Friday, 6 November 2009

70 Years of Marvel - 1998

By 1998, Peter David had been writing the adventures of the Incredible Hulk for over a decade. In that time, the character had gradually evolved, from a character which no-one was really interested in, to one of the company's most complex books, with a main character whose motivations we could never really be sure of, and whose next move we'd rarely be able to guess. The book being a big success, Marvel editorial naturally wanted to tamper. Unfortunately, by 1998, Peter David was nearly as big a success as the Hulk, so when he was asked to alter his plans for the character, restoring the Dumb Savage Hulk who'd been so preeminent before his takeover, he walked off the book. It wouldn't be the last falling out PAD would have with Marvel Editorial, but it would be the biggest, with the Hulk wandering undirected for the next few years.

1998 also saw Marvel experiment again with outsourcing their work, this time to Event Comics, a little company run by an up-and-coming writer / artist called Joe Quesada. Rather than handing over their prime properties to Quesada and co, Marvel instead gave them free reign with some of their second-tier titles: Black Panther, Daredevil, the Inhumans, and the Punisher. The Marvel Knights books, as they were branded, were aimed at an older readership, 15 up, and, other than redefining the Punisher as a fallen angel, didn't miss a beat. In particular, Daredevil's fortunes took an upswing, transforming a character that no-one had known what to do with in years, into a grim and gritty street vigilante, under the authorship of first Kevin Smith, then Brian Michael Bendis. As with every successful idea in comics, the first idea of editorial is that more of what is successful, will automatically be more successful. Which is why pretty much every book this decade has been aimed at older readers. Comics aren't for kids, folks, not anymore.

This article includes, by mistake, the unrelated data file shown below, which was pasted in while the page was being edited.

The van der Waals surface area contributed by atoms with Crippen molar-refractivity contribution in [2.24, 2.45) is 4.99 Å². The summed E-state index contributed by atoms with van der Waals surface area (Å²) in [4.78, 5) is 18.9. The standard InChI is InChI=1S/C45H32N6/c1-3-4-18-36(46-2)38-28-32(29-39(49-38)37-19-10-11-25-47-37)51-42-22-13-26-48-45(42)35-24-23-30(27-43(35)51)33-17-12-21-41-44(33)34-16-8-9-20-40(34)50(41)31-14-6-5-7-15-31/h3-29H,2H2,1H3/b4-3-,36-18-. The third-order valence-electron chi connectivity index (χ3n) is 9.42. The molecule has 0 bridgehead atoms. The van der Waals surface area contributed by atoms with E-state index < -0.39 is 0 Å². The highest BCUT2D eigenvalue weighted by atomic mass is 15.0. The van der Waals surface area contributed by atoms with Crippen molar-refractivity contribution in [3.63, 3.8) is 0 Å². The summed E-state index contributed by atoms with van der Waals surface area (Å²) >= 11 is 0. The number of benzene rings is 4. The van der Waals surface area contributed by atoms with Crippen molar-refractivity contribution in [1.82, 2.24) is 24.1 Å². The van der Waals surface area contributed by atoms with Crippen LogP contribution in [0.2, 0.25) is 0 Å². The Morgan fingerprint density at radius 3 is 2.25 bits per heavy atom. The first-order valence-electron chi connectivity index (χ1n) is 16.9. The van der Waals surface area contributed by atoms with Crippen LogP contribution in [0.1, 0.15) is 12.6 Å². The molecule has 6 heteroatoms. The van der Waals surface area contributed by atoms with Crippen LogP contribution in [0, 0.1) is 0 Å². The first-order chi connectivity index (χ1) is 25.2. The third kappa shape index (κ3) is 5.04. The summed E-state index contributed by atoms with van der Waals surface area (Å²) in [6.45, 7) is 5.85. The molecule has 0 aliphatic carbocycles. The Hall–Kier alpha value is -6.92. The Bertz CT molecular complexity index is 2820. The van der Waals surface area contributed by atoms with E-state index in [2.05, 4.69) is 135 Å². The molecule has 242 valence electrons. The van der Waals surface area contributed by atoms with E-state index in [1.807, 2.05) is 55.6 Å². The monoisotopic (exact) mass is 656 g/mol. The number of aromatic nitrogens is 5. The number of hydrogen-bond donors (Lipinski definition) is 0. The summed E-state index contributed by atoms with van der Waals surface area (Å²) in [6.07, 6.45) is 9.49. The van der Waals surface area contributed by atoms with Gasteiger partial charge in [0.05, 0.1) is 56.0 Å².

Or maybe they are. After all, 1998 was also the year in which Spider-Girl gained her own title. Created as a one-off for an issue of What If?, May "Mayday" Parker is the daughter of Spidey and wife former bidey-in, Mary Jane (a daughter never born in the "real" Marvel Universe), and her adventures, provided by Tom DeFalco, have been ongoing ever since, despite numerous well-documented attempts to kill the title off. Let's hear it for the little book that could.

Elsewhere in 1998, Bill Clinton was denying having had relations with "that woman", whilst George Michael was admitting trying to have relations with "the man".

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